A Good Diagnosis.
How OT Potential changes patients lives through community.
Sarah Lyon received her Masters of Occupational Therapy back in 2011, but soon thereafter decided to leave her Occupational Therapy (OT) community at New York University to move back home to Nebraska to raise her family. With the move came a job at a small-town hospital and after years of being surrounded by like-minded professionals, Lyon’s found herself as the only full-time OT on staff. This left her longing for a way to connect with other OTs, learn about what they were doing at their practices, and incorporate their successes into her evaluations and treatments. She searched online but was frustrated when she couldn’t find a community of like-minded individuals. “There are OTs all around the nation and globe doing similar work, but there was no real way for us to collaborate.”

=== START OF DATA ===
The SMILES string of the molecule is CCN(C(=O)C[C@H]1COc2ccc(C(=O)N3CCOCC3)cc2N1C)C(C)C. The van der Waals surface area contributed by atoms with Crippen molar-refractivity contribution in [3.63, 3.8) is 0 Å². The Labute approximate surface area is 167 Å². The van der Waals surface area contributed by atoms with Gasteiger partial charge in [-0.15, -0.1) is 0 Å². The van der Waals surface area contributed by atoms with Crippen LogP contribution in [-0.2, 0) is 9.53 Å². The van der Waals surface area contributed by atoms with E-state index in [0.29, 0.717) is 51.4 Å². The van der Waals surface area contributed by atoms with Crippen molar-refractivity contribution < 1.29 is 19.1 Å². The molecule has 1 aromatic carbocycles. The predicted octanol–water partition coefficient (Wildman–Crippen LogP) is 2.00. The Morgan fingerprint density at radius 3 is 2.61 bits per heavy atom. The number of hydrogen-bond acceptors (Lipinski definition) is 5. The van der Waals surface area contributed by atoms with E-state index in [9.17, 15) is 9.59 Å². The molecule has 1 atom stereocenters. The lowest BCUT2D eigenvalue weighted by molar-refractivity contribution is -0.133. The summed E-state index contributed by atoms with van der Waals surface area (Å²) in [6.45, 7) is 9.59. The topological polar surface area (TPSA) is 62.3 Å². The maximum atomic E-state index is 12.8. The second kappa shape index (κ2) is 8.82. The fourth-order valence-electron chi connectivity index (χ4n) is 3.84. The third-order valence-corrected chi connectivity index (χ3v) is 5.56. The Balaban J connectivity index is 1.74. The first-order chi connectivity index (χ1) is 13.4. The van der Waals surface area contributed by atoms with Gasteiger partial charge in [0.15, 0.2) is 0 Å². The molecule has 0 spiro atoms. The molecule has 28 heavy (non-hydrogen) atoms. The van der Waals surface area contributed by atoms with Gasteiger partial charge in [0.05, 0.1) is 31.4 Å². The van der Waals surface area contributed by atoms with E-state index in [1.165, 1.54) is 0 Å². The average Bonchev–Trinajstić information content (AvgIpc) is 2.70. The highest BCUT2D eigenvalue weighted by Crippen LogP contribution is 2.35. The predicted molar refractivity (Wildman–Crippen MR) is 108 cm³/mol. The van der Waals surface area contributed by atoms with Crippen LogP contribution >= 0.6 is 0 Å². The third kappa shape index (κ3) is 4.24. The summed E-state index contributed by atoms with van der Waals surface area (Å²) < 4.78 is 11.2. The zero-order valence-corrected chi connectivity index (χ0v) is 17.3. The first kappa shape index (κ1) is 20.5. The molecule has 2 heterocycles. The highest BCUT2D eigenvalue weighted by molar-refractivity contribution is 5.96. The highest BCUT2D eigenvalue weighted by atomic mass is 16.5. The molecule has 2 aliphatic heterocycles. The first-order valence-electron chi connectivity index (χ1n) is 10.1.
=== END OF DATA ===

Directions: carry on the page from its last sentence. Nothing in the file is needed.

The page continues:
The best care possible.
What made that lack of community frustrating for Sarah wasn’t just her inability to connect, but she knew there were important evidence-based practices that were gaining ground and could make a real difference in the lives of patients. And if she wasn’t able to find that information, that meant other OTs were also missing out, especially since one study shared that it takes an estimated 17 years for research to be incorporated into practice.